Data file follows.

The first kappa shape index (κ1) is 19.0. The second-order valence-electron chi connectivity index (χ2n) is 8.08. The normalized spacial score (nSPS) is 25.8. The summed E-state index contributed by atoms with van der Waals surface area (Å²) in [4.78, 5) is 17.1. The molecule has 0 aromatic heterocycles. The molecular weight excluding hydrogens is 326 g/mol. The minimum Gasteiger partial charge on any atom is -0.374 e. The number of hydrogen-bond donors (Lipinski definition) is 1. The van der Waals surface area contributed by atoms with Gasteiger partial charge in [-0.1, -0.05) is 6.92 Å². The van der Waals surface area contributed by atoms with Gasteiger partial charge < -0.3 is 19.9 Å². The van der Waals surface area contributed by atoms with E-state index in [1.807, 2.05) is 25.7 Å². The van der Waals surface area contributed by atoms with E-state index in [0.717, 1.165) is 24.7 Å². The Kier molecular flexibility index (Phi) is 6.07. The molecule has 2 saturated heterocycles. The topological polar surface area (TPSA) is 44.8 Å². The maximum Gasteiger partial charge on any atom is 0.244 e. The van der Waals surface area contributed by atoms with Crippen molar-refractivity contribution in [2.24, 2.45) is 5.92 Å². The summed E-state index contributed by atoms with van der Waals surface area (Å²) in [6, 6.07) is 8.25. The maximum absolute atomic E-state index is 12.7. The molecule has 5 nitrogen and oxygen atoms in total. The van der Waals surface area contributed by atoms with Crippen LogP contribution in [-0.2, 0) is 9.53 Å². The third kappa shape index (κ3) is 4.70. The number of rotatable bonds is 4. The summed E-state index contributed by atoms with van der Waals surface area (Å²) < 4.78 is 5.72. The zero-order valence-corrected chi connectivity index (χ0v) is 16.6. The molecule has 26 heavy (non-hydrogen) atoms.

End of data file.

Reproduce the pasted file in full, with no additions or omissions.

The first kappa shape index (κ1) is 19.0. The second-order valence-electron chi connectivity index (χ2n) is 8.08. The normalized spacial score (nSPS) is 25.8. The summed E-state index contributed by atoms with van der Waals surface area (Å²) in [4.78, 5) is 17.1. The molecule has 0 aromatic heterocycles. The molecular weight excluding hydrogens is 326 g/mol. The minimum Gasteiger partial charge on any atom is -0.374 e. The number of hydrogen-bond donors (Lipinski definition) is 1. The van der Waals surface area contributed by atoms with Gasteiger partial charge in [-0.1, -0.05) is 6.92 Å². The van der Waals surface area contributed by atoms with Gasteiger partial charge < -0.3 is 19.9 Å². The van der Waals surface area contributed by atoms with E-state index in [1.807, 2.05) is 25.7 Å². The van der Waals surface area contributed by atoms with E-state index in [0.717, 1.165) is 24.7 Å². The Kier molecular flexibility index (Phi) is 6.07. The molecule has 2 saturated heterocycles. The topological polar surface area (TPSA) is 44.8 Å². The maximum Gasteiger partial charge on any atom is 0.244 e. The van der Waals surface area contributed by atoms with Crippen molar-refractivity contribution in [2.24, 2.45) is 5.92 Å². The summed E-state index contributed by atoms with van der Waals surface area (Å²) in [6, 6.07) is 8.25. The maximum absolute atomic E-state index is 12.7. The molecule has 5 nitrogen and oxygen atoms in total. The van der Waals surface area contributed by atoms with Crippen LogP contribution in [-0.2, 0) is 9.53 Å². The third kappa shape index (κ3) is 4.70. The number of rotatable bonds is 4. The summed E-state index contributed by atoms with van der Waals surface area (Å²) < 4.78 is 5.72. The zero-order valence-corrected chi connectivity index (χ0v) is 16.6. The molecule has 26 heavy (non-hydrogen) atoms.